DOWNEY – Two women have accused Tony Mendoza – Downey’s representative in the California senate – of sexual harassment, charges he denies.
The Sacramento Bee broke the story Nov. 9, reporting that the Senate was investigating an allegation that earlier this year Mendoza invited a 23-year-old woman to his home to review her résumé for a job opportunity in his office.
According to the Bee, the woman was working as a fellow in Mendoza’s office as part of a Sacramento State program that places graduates in legislative offices for 11 months.
The woman was seeking a permanent job in Mendoza’s office and had submitted a resume, the Bee reported. On Aug. 31, Mendoza allegedly offered to review her resume at his Sacramento home, an offer she declined.
A week prior, Mendoza “had suggested the fellow could spend the night in his hotel room before an early golf tournament fundraiser at Cache Creek the next day,” the Bee reported. The woman declined that offer as well.
The fellow reported Mendoza’s actions to the head of the fellowship program – David Pacheco – who alerted Jeannie Oropeza, head of human resources under the Senate Rules Committee.
The newspaper also reported that Mendoza fired three staff members who had knowledge of the accusations and resulting investigation. They signed confidentiality agreements and were fired Sept. 22, according to the Bee.
After that story published, a second woman – Jennifer Kwart – went public with allegations that while at the 2008 California Democratic Party convention, Mendoza picked her up from the airport and took her to a hotel suite, where they drank liquor from the hotel room’s mini-bar.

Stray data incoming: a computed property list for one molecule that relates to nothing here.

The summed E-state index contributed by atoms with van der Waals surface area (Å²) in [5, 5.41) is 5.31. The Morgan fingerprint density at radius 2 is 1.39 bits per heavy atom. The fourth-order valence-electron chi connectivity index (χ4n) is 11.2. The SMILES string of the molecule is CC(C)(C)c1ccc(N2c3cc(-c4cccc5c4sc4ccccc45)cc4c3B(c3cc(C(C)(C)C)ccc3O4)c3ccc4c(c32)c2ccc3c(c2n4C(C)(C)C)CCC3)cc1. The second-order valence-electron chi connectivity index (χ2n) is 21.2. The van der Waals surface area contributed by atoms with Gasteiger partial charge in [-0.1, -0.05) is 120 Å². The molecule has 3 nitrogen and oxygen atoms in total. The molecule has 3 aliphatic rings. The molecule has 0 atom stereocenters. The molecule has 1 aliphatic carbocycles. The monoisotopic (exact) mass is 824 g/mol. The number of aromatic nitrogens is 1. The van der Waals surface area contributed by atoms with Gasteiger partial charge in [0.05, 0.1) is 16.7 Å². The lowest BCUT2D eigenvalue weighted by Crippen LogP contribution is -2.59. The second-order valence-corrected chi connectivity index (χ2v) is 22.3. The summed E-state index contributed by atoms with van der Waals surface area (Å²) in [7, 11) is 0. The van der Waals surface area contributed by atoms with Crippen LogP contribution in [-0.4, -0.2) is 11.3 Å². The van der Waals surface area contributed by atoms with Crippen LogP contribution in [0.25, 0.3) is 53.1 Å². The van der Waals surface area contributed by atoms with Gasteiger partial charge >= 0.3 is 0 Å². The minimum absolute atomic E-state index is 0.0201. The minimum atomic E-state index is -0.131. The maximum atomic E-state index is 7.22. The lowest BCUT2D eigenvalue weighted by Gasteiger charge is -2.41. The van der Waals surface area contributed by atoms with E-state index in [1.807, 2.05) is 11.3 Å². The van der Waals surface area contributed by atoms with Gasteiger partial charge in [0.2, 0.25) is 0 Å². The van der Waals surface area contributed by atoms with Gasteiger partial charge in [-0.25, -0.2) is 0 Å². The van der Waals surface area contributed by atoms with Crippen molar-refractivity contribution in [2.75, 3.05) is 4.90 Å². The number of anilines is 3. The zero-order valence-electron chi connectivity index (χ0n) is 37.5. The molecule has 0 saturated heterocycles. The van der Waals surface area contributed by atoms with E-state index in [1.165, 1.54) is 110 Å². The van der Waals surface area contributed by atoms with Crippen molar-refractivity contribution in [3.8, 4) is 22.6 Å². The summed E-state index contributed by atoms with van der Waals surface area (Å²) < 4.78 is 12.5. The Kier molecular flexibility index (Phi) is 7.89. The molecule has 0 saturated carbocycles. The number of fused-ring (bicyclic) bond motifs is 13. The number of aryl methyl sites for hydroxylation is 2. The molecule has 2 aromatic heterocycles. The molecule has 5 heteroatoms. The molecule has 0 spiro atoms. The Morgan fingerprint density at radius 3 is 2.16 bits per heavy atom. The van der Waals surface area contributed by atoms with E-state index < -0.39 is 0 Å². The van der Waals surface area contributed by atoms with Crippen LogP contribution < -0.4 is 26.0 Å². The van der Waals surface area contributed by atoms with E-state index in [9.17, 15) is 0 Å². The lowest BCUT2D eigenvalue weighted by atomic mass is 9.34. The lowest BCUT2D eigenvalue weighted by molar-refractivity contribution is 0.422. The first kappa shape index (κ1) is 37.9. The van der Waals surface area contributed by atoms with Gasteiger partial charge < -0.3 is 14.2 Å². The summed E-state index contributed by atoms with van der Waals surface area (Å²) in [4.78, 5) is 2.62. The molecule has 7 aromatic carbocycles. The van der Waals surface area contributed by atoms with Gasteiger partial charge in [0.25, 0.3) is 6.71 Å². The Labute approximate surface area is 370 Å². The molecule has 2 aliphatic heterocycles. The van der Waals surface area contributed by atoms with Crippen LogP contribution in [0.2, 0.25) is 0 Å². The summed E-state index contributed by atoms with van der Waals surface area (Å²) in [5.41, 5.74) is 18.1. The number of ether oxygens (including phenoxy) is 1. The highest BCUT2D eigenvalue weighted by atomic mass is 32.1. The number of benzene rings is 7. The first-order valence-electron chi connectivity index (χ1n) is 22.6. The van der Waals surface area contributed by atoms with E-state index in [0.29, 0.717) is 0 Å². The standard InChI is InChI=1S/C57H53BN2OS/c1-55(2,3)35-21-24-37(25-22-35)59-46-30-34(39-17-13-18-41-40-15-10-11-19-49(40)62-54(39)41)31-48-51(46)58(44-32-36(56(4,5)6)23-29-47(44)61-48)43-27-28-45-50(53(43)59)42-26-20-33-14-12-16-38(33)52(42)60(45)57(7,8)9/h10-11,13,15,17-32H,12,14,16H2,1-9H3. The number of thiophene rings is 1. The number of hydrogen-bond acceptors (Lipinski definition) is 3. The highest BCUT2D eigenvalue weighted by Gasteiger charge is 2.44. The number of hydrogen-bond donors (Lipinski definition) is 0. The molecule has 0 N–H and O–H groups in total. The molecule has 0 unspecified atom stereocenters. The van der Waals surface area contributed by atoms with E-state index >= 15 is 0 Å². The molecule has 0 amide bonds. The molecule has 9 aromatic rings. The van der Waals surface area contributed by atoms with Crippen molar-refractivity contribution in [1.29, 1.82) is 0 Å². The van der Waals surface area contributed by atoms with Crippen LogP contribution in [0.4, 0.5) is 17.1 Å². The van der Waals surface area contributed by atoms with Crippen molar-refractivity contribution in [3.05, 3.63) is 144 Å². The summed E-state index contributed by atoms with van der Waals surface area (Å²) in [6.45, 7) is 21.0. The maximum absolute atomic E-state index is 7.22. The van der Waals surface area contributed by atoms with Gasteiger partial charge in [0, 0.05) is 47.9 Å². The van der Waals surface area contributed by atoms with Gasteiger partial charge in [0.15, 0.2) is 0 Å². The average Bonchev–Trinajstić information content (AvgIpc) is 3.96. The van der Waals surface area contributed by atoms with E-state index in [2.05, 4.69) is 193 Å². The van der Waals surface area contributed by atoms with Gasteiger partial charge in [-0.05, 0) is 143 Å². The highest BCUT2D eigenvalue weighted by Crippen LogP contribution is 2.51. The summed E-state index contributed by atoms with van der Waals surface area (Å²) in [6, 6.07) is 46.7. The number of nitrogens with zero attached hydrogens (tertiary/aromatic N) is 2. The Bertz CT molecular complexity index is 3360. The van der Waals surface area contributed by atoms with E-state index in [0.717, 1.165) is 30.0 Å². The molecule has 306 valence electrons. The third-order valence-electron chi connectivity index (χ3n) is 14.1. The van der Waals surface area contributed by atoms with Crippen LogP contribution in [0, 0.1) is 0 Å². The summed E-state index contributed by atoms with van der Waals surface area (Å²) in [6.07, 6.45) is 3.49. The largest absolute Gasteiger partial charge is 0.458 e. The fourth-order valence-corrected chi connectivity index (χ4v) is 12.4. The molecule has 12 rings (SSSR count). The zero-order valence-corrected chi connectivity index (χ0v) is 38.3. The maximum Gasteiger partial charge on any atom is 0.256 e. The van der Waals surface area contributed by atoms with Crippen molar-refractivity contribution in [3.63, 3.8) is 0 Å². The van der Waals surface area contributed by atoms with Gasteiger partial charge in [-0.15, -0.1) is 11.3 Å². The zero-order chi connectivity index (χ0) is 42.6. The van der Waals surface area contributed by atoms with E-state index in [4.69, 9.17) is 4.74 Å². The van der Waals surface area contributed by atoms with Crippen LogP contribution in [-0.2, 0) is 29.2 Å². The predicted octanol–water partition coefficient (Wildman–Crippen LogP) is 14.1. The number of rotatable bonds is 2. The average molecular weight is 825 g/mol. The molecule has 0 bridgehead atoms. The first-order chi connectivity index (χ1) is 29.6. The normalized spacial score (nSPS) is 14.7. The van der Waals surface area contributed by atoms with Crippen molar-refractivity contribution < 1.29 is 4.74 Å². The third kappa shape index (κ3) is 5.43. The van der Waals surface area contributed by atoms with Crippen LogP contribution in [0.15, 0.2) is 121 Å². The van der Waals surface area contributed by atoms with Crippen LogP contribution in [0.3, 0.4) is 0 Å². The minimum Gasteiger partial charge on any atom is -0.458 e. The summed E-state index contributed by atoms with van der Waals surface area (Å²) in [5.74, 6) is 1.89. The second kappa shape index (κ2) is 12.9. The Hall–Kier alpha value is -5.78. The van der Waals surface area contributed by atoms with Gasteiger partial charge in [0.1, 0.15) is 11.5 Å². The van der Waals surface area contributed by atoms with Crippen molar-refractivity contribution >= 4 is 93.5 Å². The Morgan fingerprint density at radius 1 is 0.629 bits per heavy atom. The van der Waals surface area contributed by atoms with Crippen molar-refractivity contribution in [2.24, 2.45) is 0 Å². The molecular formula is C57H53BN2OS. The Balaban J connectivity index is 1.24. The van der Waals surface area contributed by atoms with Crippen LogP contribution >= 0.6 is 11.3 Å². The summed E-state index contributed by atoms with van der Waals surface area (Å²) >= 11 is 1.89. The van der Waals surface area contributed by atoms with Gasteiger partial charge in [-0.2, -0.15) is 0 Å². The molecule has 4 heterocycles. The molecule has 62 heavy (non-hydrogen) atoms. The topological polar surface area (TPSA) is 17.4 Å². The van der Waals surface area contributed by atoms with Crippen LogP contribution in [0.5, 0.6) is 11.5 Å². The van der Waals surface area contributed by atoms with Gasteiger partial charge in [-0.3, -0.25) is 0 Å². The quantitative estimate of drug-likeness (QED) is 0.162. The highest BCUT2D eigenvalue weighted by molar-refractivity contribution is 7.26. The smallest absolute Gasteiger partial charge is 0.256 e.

Kwart was a 19-year-old intern in Mendoza’s Norwalk office at the time.
Kwart said that Mendoza asked questions about her ex-boyfriends and taste in men. On their way to the convention, Mendoza said he didn’t want to spend much time at the convention because “then we won’t have time for anything else,” Kwart said.
“I interpreted that to mean this guy thinks I’m going to have sex with him,” Kwart told the Bee.
During a dinner alone with Mendoza that night, Kwart said she faked a phone call and retreated to her room. She returned home the next day.
Mendoza’s office didn’t immediately respond to a message seeking comment. But in a statement to the Bee, Mendoza, who is married with four children, said he would “never knowingly abuse his authority or put an employee in an uncomfortable position.”
“If I’ve communicated or miscommunicated anything that has ever made a female employee feel uncomfortable, then I am deeply embarrassed and I will immediately apologize,” he said.
Mendoza was elected to the state Senate in 2014, beating former Downey mayor Mario Guerra. In a statement, Guerra didn’t explicitly call on Mendoza to resign, but said he “has lost the ability to govern effectively on behalf of our residents.”
“While some will call my comments on this issue a political statement, our campaign knew about some of these allegations told to us by some of his former employees back in 2014,” Guerra said. “We knew about the systemic institutional problem that continued to cover up his indiscretions and abuse of power over many women.
“If these allegations are true, and it seems the credibility of the victims is beyond reproach, Mr. Mendoza has not only betrayed the most sacred trust placed upon him as a legislator, but also as a person in a position of power.”
In response to the allegations, the Senate announced Sunday that the Senate Rules Committee would no longer investigate accusations of sexual harassment. Instead, together with the Senate Democratic Women’s Caucus, the Senate will hire an outside legal team to conduct investigations and recommend discipline.